All the food that you eat ends up through your digestive tract. This includes your mouth, pharynx, esophagus, stomach, small intestine, large intestine, rectum, and anus. In between those organs, some gas bubbles naturally form because of microorganisms that live inside your gastrointestinal tract to help your body digest food. A little trapped gas in the gastrointestinal tract is regular, but once it builds up, you might feel discomfort as your body needs to release it.
Possible causes of stomach bubbles
1. Spicy foods
Eating spicy food might add an excitement factor to your meals, but it also stimulates the production of gastric juices, which increases the amount of acid present in the system.
This makes it easier for the gas to come up and build up in your stomach.
2. Alcoholic drinks
Alcoholic drinks, especially beer and wine, stimulate the release of acetylcholine, which relaxes the muscles of the gastrointestinal tract and leads to stomach bubbles and popping.
Relaxed muscle tissue allows gas to travel faster down the esophagus and into the stomach.
3. Fried and high-fat foods
Fatty foods stay longer in the gut, which makes them harder to digest.
It also slows down peristalsis, which helps keep gas moving along.
4. Gas-producing foods
“All foods lead to the reflux of acid,” says Andrew Ippoliti, MD, a gastroenterologist at Keck Medicine of USC and professor of clinical medicine at the Keck School of Medicine of USC.
If we think about it, most of the food we eat is, in fact, “gassy foods” or foods that cause gas when consumed excessively.
Some of the few foods on that list would be milk, cheese, ice cream, and vegetables like broccoli, cabbage, or turnips.
We also have fruits on the list like prunes, peaches, bananas, whole-grain foods like oats and bagels, and legumes like beans and peas.
Antacids help to directly neutralize stomach acid.
Calcium carbonate reacts with stomach acid to form calcium chloride, carbon dioxide, and water.
But because of excess carbon dioxide production in the stomach, belching and gas (flatulence) are common side effects of some antacids.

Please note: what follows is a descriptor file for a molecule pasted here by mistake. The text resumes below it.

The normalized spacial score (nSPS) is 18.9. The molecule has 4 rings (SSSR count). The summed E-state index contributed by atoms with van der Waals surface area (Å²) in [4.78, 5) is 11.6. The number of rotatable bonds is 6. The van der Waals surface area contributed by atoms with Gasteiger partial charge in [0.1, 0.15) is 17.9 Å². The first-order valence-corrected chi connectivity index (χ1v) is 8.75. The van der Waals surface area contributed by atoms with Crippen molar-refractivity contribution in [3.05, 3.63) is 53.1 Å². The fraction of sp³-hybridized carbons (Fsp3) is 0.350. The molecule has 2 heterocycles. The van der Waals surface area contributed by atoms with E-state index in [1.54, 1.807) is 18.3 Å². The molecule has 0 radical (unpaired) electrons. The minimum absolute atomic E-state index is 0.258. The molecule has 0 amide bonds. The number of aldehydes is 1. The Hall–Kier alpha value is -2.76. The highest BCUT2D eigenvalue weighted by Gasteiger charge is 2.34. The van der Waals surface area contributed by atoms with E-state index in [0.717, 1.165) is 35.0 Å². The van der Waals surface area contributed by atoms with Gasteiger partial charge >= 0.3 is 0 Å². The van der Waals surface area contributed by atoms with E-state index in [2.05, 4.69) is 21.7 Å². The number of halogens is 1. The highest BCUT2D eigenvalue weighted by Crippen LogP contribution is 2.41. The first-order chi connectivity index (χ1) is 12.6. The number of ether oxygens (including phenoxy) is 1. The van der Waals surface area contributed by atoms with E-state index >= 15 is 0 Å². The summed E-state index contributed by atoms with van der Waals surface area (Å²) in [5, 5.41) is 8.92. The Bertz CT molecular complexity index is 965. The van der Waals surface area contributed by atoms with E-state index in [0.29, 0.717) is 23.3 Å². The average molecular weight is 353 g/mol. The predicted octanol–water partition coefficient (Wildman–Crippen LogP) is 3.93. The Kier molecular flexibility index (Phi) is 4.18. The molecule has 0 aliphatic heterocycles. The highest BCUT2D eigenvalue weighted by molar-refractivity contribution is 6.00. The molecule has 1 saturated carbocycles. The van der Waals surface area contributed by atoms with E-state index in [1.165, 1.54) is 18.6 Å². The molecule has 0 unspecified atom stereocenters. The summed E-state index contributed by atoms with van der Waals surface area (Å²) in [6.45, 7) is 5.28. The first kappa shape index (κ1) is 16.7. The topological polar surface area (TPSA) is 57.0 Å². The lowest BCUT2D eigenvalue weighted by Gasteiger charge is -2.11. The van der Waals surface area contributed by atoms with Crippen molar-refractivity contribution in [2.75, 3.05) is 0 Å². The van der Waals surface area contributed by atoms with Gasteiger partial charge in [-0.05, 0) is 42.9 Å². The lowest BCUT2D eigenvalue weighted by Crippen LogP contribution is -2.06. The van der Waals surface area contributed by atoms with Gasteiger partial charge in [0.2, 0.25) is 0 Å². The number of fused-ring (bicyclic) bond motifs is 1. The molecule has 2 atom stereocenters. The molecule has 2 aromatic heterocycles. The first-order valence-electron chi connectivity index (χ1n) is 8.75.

6. Low fiber diet
Fiber slows down the movement of nutrients through the digestive tract. It keeps everything there long enough to get digested properly.
Having low fiber intake, the contents of the stomach stay put for longer periods of time. That is when gas tends to build up, and you start having a bubbling feeling in your stomach.
7. Being overweight
Excess weight puts pressure on the abdomen, causing gases trapped inside the intestines to expand, leading to feeling like bubbles popping in the stomach.
8. Food intolerance
Food intolerance is when you have difficulty digesting certain types of food. It’s a fairly widespread condition affecting up to 15-20% of the population.
With food intolerance, your digestive system can’t break down and absorb the food; therefore, it stays longer inside your stomach and intestines.
The bacteria inside your gut break down the undigested and unabsorbed food-producing too much gas.
9. Irritable bowel syndrome (IBS)
IBS is a functional disease of your digestive system. It can affect any part of your stomach (abdomen). Also, it can cause a bubbling sensation in the lower abdomen.
IBS is different from gas pain and is more severe and more persistent.
The frequency of abdominal pain is at least one day per week for several months.
How do I get rid of stomach gas?
Depending on the cause, there are several ways to get the gas out of your system.
Here are some helpful tips that you could do, but if you feel the pain is increasing and is not improving, please reach out to your local health consultants for the best advice.
- Tea – Studies have shown that peppermint tea may reduce symptoms of irritable bowel syndrome, including gas. Peppermint can interfere with iron absorption and certain medications. Chamomile tea can also help relieve indigestion, trapped gas, and bloating. Drinking chamomile tea before meals and at bedtime may reduce symptoms for some people.
- Physical activity – Exercise can help release trapped gas and gas pain. Try walking after meals as a way to avoid gas. If you have gas pain, jumping rope, running, or walking may help you expel it.
- Clove oil – Cloves are a herb used in cooking, and the oil from Cloves may help reduce bloating and gas by producing digestive enzymes. Add two to five drops to an 8-ounce glass of water and drink after meals.
- Over-the-counter medications – Medicine like Simethicone, activated charcoal, or lactase supplements are given to eliminate gas in your system. Consult your doctor before taking any supplement, especially if you take other medication for other health concerns.
How can I avoid stomach gas?
Eat and drink slowly, avoid carbonated drinks and beer, and skip the gum and hard candy.
It may help to take a short walk after eating. The less air you intake, the less you need to release.
What is lactose intolerance?
It is a common digestive problem where the body cannot digest lactose, a type of sugar mainly found in milk and dairy products. It is also the most common type of food intolerance.
Everything that we eat affects our bodies. That’s why it is very important to know how your body reacts and what caused these reactions.
It would also be helpful for us if we always take any food or drinks in moderation because even water can be too much if we don’t be careful.
Health is wealth, now more than ever.